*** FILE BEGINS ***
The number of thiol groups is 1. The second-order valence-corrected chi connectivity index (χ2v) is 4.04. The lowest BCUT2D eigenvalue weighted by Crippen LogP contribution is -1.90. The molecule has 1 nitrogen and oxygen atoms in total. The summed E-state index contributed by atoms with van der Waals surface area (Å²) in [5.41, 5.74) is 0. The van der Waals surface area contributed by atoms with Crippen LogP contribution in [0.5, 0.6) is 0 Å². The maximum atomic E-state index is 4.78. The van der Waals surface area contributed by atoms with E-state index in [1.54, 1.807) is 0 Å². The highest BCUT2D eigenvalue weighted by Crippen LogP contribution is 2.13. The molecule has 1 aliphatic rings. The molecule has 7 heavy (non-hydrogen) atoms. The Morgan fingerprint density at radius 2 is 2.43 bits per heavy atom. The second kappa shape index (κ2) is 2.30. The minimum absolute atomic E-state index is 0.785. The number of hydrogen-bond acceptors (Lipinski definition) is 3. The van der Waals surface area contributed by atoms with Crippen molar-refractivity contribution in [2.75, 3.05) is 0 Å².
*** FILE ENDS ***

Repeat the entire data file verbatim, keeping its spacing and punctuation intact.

The number of thiol groups is 1. The second-order valence-corrected chi connectivity index (χ2v) is 4.04. The lowest BCUT2D eigenvalue weighted by Crippen LogP contribution is -1.90. The molecule has 1 nitrogen and oxygen atoms in total. The summed E-state index contributed by atoms with van der Waals surface area (Å²) in [5.41, 5.74) is 0. The van der Waals surface area contributed by atoms with Crippen LogP contribution in [0.5, 0.6) is 0 Å². The maximum atomic E-state index is 4.78. The van der Waals surface area contributed by atoms with E-state index in [1.54, 1.807) is 0 Å². The highest BCUT2D eigenvalue weighted by Crippen LogP contribution is 2.13. The molecule has 1 aliphatic rings. The molecule has 7 heavy (non-hydrogen) atoms. The Morgan fingerprint density at radius 2 is 2.43 bits per heavy atom. The second kappa shape index (κ2) is 2.30. The minimum absolute atomic E-state index is 0.785. The number of hydrogen-bond acceptors (Lipinski definition) is 3. The van der Waals surface area contributed by atoms with Crippen molar-refractivity contribution in [2.75, 3.05) is 0 Å².